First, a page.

“PROFESSIONAL FOOTBALL PLAYERS DO NOT SUSTAIN FREQUENT REPETITIVE BLOWS TO THE BRAIN ON A REGULAR BASIS.”
So concluded the National Football League in a December 2005 scientific paper on concussions in America’s most popular sport. That judgment, implausible even to a casual fan, also contradicted the opinion of a growing cadre of neuroscientists who worked in vain to convince the NFL that it was facing a deadly new scourge: A chronic brain disease that was driving an alarming number of players -- including some of the all-time greats -- to madness.
League of Denial reveals how the NFL, over a period of nearly two decades, sought to cover up and deny mounting evidence of the connection between football and brain damage.
Comprehensively, and for the first time, award-winning ESPN investigative reporters Mark Fainaru-Wada and Steve Fainaru tell the story of a public health crisis that emerged from the playing fields of our 21st century pastime. Everyone knew that football is violent and dangerous. But what the players who built the NFL into a $10 billion industry didn’t know – and what the league sought to shield from them – is that no amount of padding could protect the human brain from the force generated by modern football; that the very essence of the game could be exposing these players to brain damage.
In a fast-paced narrative that moves between the NFL trenches, America’s research labs and the boardrooms where the NFL went to war against science, League of Denial examines how the league used its power and resources to attack independent scientists and elevate its own flawed research -- a campaign with echoes of Big Tobacco’s fight to deny the connection between smoking and lung cancer. It chronicles the tragic fates of players like Hall of Fame Pittsburgh Steelers center Mike Webster, who was so disturbed at the time of his death he fantasized about shooting NFL executives; and former Chargers great Junior Seau, whose diseased brain became the target of an unseemly scientific battle between researchers and the NFL. Based on exclusive interviews, previously undisclosed documents and private emails, this is the story of what the NFL knew and when it knew it – questions at the heart of crisis that threatens football, from the highest levels all the way down to Pop Warner.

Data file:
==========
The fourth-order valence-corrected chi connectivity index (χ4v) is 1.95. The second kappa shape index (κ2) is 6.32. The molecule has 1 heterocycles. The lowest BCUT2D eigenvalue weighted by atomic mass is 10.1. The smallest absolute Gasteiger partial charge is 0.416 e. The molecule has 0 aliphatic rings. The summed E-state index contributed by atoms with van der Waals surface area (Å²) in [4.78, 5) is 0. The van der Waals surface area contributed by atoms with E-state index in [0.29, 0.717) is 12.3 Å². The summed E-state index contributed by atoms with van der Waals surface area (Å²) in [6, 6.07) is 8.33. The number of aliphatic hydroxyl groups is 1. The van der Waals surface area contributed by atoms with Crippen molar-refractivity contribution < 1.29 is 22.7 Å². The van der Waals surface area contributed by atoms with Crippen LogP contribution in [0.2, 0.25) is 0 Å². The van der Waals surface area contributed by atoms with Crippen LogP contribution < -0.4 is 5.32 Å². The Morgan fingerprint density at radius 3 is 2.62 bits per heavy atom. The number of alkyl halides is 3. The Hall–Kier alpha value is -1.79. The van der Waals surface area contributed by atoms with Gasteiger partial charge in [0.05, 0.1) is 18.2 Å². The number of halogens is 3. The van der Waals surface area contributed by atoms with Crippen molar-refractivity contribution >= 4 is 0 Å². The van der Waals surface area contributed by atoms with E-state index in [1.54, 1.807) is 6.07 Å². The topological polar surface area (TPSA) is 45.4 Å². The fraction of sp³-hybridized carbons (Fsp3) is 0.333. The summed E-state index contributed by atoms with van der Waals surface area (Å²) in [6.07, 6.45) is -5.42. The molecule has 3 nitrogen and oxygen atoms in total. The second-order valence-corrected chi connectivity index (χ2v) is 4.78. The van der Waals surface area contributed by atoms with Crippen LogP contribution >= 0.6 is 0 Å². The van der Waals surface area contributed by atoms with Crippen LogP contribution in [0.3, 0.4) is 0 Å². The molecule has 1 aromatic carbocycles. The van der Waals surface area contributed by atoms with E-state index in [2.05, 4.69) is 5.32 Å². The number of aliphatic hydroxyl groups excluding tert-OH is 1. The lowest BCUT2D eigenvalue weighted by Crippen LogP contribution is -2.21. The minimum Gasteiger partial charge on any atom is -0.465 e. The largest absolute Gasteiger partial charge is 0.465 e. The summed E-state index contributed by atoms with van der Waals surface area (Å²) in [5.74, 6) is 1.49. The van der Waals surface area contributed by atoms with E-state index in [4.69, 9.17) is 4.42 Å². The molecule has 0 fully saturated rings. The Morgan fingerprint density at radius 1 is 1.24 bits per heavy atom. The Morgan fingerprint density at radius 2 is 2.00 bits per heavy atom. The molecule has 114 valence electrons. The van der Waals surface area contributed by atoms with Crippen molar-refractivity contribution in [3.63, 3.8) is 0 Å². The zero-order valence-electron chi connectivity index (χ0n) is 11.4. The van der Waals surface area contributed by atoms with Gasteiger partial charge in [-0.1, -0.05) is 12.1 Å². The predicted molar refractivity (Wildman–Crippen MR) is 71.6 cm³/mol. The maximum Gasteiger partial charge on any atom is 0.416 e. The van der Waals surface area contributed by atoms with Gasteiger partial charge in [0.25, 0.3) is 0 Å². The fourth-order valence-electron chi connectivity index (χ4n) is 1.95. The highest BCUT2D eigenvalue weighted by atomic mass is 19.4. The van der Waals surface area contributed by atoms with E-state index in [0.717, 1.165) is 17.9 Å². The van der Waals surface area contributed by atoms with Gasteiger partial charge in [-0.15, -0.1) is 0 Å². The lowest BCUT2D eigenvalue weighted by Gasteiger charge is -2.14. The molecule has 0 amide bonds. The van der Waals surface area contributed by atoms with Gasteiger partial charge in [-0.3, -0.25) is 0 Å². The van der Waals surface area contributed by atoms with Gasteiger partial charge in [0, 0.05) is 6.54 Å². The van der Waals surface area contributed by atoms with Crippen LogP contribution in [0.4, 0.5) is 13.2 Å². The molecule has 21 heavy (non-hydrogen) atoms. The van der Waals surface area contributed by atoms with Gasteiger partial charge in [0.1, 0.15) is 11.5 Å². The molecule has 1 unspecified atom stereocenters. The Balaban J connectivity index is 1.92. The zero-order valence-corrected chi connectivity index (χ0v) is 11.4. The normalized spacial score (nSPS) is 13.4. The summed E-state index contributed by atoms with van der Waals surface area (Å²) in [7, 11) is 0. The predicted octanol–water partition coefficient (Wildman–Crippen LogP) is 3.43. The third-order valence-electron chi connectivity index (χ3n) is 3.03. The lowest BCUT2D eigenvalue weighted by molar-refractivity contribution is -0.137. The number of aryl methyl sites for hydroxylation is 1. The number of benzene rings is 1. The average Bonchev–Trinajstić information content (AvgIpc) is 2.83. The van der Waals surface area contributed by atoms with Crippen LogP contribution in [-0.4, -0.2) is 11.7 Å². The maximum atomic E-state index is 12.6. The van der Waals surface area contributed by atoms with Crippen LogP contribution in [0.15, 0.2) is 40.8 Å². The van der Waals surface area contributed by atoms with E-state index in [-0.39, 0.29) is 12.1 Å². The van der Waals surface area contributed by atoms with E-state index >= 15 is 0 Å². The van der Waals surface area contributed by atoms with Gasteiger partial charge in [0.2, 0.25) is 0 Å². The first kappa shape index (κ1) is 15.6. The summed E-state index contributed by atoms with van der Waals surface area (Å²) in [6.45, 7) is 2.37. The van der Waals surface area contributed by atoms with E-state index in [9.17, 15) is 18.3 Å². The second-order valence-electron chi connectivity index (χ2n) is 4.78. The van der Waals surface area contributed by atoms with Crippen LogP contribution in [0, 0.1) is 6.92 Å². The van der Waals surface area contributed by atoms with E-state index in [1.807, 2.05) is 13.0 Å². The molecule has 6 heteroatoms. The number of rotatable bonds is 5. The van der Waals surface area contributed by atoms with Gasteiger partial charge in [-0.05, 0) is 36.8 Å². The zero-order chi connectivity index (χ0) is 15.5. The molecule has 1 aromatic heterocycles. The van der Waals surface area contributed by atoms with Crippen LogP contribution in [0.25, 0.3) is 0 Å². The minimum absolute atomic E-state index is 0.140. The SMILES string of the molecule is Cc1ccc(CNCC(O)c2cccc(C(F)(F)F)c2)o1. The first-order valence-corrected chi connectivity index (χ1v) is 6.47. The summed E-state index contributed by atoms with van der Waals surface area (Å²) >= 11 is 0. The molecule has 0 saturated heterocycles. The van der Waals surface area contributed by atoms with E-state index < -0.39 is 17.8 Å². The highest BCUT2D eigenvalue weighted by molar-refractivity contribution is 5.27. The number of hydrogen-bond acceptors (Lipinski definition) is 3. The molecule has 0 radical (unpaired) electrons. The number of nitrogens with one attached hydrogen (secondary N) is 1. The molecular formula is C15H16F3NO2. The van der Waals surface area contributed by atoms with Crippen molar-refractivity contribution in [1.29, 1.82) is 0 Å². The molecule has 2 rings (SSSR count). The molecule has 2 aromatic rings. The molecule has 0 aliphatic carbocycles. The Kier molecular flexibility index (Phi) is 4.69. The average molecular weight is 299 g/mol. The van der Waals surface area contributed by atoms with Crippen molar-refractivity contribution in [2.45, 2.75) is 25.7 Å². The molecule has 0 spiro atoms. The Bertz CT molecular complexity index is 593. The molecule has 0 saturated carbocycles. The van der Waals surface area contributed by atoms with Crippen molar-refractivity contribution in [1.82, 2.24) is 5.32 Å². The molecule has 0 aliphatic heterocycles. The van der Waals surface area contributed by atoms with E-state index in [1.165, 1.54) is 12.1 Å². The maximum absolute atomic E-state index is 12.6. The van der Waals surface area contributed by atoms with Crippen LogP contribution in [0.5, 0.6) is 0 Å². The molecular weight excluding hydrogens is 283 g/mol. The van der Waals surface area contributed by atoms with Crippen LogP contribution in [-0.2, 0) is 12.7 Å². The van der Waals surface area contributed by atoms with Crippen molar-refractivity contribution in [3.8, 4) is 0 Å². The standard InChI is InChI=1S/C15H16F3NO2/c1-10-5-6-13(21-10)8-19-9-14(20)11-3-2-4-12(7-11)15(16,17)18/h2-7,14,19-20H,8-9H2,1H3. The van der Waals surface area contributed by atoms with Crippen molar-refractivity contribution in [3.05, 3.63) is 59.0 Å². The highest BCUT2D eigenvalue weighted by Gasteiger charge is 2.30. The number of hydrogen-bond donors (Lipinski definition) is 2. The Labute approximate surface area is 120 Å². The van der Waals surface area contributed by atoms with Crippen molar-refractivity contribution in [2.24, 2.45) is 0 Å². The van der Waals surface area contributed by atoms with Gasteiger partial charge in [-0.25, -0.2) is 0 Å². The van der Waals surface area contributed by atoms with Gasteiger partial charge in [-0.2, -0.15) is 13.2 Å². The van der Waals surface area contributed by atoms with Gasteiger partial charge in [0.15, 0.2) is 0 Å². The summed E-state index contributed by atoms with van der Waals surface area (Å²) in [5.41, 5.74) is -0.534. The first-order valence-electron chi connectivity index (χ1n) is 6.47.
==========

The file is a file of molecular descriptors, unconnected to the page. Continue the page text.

About Mark Fainaru-Wada
Mark Fainaru-Wada and Lance Williams are reporters for the San Francisco Chronicle. They received the prestigious George Polk Award for their investigation into the Bay Area Laboratory Co-operative (BALCO) and allegations of steroid use among elite athletes, including baseball stars Barry Bonds and Jason Giambi.
About Steve Fainaru
Steve Fainaru is an investigative sportswriter for The Wash-ington Post. He was a reporter for The Boston Globe for eleven years, covering major-league baseball, Wall Street, and Latin America. He lives in Washington, D.C. More information can be found at LeagueOfDenial.com.
Ray Sanchez writes a column for Newsday, where he served four years as Latin America correspondent. He lives in New York City.
"Journalistically bruising." -- Peter King
"It is meticulously researched, artfully structured, engaging and well written... this is an informative, intriguing and sobering book about power and control. I recommend it strongly." - Nate Jackson, The Washington Post
"Mark Fainaru-Wada and Steve Fainaru's book 'League of Denial' should be required reading in secondary schools for all athletes. Those of us outside the lines will be wiser, as well, for having invested just a few hours to read it." - Tim Cowlishaw, Dallas Morning News